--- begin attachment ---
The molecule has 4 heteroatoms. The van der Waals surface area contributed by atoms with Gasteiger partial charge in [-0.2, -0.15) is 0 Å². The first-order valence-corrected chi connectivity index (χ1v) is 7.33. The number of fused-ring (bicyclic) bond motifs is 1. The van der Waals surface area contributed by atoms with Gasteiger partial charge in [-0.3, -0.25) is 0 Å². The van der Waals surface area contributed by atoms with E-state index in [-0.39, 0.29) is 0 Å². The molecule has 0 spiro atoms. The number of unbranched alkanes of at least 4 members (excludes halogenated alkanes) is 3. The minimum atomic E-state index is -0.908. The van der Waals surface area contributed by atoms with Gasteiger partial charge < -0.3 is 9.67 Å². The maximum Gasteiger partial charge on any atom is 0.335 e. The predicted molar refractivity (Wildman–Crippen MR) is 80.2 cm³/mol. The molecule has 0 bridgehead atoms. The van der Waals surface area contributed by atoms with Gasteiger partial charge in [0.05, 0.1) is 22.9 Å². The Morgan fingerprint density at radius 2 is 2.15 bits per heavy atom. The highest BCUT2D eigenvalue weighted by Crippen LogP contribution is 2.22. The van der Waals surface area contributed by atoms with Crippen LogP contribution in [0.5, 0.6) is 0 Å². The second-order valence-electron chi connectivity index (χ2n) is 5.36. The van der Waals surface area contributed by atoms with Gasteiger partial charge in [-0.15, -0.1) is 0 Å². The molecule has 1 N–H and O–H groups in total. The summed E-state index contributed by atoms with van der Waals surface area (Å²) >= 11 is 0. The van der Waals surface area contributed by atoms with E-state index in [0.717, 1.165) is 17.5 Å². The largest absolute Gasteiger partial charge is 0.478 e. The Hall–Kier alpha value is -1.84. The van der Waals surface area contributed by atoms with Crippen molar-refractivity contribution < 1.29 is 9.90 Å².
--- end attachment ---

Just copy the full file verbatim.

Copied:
The molecule has 4 heteroatoms. The van der Waals surface area contributed by atoms with Gasteiger partial charge in [-0.2, -0.15) is 0 Å². The first-order valence-corrected chi connectivity index (χ1v) is 7.33. The number of fused-ring (bicyclic) bond motifs is 1. The van der Waals surface area contributed by atoms with Gasteiger partial charge in [-0.3, -0.25) is 0 Å². The van der Waals surface area contributed by atoms with E-state index in [-0.39, 0.29) is 0 Å². The molecule has 0 spiro atoms. The number of unbranched alkanes of at least 4 members (excludes halogenated alkanes) is 3. The minimum atomic E-state index is -0.908. The van der Waals surface area contributed by atoms with Gasteiger partial charge < -0.3 is 9.67 Å². The maximum Gasteiger partial charge on any atom is 0.335 e. The predicted molar refractivity (Wildman–Crippen MR) is 80.2 cm³/mol. The molecule has 0 bridgehead atoms. The van der Waals surface area contributed by atoms with Gasteiger partial charge in [0.05, 0.1) is 22.9 Å². The Morgan fingerprint density at radius 2 is 2.15 bits per heavy atom. The highest BCUT2D eigenvalue weighted by Crippen LogP contribution is 2.22. The van der Waals surface area contributed by atoms with Crippen LogP contribution in [0.5, 0.6) is 0 Å². The second-order valence-electron chi connectivity index (χ2n) is 5.36. The van der Waals surface area contributed by atoms with Gasteiger partial charge in [-0.15, -0.1) is 0 Å². The molecule has 1 N–H and O–H groups in total. The summed E-state index contributed by atoms with van der Waals surface area (Å²) >= 11 is 0. The van der Waals surface area contributed by atoms with E-state index in [0.717, 1.165) is 17.5 Å². The largest absolute Gasteiger partial charge is 0.478 e. The Hall–Kier alpha value is -1.84. The van der Waals surface area contributed by atoms with Crippen molar-refractivity contribution < 1.29 is 9.90 Å².